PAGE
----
The state is supposed to rule on applications for assistance within 30 days. The backlog for a different kind of aid - food stamps - prompted a lawsuit that was decided against the state Thursday. A Baltimore judge ordered DHR to comply with the 30-day rule on food stamps and medical benefits. Nursing home patients can't file such lawsuits, because the payments aren't made to them, and Tolson said the court decision doesn't specifically cover those payments, though she agreed that state rules require eligibility applications to be processed within a month.

Meanwhile, nursing homes say they have had to absorb the costs of caring for patients. The costs can be substantial: Maryland's 218 nursing homes get about $1 billion in state Medicaid payments annually, state officials said.

"Unfortunately, it's not unusual in the state of Maryland," said Dean Smith, administrator at the Ellicott City Health and Rehabilitation Center, where Barbara Sherman has lived since last December, after spending two years in other homes.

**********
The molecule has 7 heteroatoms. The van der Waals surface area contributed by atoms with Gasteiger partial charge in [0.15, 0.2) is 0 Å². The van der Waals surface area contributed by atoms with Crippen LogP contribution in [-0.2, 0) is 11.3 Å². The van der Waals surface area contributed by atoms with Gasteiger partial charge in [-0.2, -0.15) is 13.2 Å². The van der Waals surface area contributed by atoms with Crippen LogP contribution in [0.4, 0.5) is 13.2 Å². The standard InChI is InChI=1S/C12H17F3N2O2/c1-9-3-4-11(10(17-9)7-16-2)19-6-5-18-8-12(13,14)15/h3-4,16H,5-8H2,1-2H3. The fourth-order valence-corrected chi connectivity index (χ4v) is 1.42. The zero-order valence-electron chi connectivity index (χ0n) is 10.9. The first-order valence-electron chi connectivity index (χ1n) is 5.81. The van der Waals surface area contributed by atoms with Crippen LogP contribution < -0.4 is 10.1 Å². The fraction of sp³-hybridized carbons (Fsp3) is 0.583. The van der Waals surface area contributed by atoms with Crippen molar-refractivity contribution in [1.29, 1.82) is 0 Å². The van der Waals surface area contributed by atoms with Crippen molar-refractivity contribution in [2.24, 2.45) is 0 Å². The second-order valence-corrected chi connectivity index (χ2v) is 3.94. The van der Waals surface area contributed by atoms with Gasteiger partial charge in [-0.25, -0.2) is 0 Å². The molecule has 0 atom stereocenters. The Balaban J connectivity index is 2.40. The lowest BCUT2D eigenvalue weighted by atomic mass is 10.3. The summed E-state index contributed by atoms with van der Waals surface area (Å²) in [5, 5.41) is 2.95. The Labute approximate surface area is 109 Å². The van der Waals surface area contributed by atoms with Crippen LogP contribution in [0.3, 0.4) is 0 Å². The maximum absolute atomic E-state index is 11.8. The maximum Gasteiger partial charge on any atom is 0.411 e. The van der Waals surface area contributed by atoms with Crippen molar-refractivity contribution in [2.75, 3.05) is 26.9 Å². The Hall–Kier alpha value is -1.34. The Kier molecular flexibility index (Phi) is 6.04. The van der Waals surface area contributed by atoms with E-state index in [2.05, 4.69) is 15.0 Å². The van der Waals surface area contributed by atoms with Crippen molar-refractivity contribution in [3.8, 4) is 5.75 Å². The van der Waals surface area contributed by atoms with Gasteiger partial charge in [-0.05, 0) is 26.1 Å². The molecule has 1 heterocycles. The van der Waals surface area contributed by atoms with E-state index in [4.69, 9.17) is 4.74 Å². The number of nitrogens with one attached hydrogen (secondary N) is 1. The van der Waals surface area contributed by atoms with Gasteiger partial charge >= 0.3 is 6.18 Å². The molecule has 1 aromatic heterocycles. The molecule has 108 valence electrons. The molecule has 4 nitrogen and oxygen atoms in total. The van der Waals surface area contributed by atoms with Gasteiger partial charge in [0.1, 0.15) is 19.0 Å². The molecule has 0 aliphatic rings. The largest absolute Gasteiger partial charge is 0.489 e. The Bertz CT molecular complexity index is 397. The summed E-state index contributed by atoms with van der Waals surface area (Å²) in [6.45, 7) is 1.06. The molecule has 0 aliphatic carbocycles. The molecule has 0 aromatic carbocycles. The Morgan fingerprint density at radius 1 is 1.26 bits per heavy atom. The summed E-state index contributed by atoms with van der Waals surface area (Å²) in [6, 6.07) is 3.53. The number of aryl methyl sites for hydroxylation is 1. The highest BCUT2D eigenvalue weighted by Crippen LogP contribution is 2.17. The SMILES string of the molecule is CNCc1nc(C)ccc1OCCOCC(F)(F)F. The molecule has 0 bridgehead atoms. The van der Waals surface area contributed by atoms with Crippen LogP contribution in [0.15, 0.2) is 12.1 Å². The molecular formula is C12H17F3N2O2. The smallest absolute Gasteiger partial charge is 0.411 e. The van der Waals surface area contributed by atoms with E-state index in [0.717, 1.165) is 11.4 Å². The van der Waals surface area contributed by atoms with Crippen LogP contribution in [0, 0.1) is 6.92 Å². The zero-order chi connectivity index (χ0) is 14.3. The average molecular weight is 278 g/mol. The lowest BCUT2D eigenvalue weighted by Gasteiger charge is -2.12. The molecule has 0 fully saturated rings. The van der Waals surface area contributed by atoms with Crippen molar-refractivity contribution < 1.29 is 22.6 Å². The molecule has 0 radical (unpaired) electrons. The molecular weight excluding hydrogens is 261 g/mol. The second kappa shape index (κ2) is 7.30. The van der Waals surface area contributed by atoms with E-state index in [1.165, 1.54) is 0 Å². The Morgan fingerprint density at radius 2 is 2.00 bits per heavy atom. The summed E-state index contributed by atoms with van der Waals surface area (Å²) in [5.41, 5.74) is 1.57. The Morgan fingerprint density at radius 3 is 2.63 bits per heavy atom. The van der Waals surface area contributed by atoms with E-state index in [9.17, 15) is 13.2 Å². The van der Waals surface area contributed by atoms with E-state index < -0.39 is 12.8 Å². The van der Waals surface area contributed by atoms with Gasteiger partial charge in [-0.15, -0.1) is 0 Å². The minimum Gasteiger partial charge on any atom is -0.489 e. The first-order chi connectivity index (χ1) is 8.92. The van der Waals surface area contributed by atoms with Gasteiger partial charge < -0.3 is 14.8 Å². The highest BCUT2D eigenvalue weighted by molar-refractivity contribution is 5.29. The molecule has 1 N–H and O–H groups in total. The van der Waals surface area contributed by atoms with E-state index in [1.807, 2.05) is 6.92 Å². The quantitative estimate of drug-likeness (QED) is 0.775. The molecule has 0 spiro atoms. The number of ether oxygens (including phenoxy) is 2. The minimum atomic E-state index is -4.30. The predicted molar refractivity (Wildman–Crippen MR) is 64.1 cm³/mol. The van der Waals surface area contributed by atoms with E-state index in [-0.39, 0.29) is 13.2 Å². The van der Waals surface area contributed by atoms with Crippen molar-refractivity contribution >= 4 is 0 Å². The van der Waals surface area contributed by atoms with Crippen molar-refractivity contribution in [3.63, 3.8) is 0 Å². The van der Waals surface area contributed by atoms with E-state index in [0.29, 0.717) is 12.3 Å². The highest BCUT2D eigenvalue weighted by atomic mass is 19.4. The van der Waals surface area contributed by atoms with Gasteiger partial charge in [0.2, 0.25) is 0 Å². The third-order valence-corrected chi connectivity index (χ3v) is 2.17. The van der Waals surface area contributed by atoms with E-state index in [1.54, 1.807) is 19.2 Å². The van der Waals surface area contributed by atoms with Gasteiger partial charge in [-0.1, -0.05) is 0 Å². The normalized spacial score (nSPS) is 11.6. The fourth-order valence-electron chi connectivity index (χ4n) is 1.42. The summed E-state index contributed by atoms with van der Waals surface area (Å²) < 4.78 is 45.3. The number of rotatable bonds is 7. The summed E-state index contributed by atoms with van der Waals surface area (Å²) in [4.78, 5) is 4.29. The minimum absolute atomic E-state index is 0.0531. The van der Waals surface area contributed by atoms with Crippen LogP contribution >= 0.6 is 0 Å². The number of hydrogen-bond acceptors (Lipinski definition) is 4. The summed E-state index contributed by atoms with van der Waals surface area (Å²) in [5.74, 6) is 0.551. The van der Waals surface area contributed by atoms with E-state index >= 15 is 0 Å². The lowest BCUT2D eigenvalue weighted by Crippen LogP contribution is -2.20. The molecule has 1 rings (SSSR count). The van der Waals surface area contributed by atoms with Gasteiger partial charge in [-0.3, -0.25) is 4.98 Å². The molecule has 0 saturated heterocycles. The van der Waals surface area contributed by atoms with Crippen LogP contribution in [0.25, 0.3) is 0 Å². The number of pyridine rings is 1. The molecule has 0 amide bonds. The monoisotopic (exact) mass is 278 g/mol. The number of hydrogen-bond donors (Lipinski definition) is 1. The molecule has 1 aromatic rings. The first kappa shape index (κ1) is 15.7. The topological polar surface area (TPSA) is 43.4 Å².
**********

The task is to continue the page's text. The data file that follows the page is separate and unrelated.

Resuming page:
Because of state delays, Smith said, his facility is carrying the roughly $6,000-a-month cost for more than two dozen patients. About 60 percent of his 182 patients are on Medicaid, he said. If his facility weren't part of a larger corporate chain, "we'd go out of business," Smith said.

Maryland law makes it difficult to evict patients, so the homes typically carry the costs until payment is approved, industry officials said.

Danna Kauffman, a senior vice president for Life Span Network, a trade group that represents 100 mostly nonprofit nursing homes, said the state often takes six to nine months to approve payment, and things have become worse. "If something doesn't let up, we're going to see places going out of business," Kauffman said.

The delays can mean a large home is carrying up to $1 million in unpaid costs at any given time, which could affect staffing and patient services.